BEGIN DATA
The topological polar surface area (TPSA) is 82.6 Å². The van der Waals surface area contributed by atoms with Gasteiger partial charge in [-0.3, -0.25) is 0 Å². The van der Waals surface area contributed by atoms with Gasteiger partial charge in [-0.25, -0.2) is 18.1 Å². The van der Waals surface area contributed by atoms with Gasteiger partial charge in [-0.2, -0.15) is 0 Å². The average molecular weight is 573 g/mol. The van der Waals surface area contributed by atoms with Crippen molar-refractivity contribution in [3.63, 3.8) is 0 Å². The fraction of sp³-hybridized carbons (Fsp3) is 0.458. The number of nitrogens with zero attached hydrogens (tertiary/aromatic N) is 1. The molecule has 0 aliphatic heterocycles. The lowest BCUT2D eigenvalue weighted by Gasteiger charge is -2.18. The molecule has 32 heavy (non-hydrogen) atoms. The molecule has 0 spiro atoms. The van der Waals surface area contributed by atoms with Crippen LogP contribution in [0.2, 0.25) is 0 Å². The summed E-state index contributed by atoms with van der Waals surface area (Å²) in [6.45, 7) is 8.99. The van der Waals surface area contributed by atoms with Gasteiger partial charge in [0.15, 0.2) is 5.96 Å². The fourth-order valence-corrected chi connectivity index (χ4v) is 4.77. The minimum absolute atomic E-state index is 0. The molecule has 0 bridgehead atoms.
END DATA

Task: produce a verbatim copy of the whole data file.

The topological polar surface area (TPSA) is 82.6 Å². The van der Waals surface area contributed by atoms with Gasteiger partial charge in [-0.3, -0.25) is 0 Å². The van der Waals surface area contributed by atoms with Gasteiger partial charge in [-0.25, -0.2) is 18.1 Å². The van der Waals surface area contributed by atoms with Gasteiger partial charge in [-0.2, -0.15) is 0 Å². The average molecular weight is 573 g/mol. The van der Waals surface area contributed by atoms with Crippen molar-refractivity contribution in [3.63, 3.8) is 0 Å². The fraction of sp³-hybridized carbons (Fsp3) is 0.458. The number of nitrogens with zero attached hydrogens (tertiary/aromatic N) is 1. The molecule has 0 aliphatic heterocycles. The lowest BCUT2D eigenvalue weighted by Gasteiger charge is -2.18. The molecule has 32 heavy (non-hydrogen) atoms. The molecule has 0 spiro atoms. The van der Waals surface area contributed by atoms with Crippen LogP contribution in [0.2, 0.25) is 0 Å². The summed E-state index contributed by atoms with van der Waals surface area (Å²) in [6.45, 7) is 8.99. The van der Waals surface area contributed by atoms with Gasteiger partial charge in [0.15, 0.2) is 5.96 Å². The fourth-order valence-corrected chi connectivity index (χ4v) is 4.77. The minimum absolute atomic E-state index is 0. The molecule has 0 bridgehead atoms.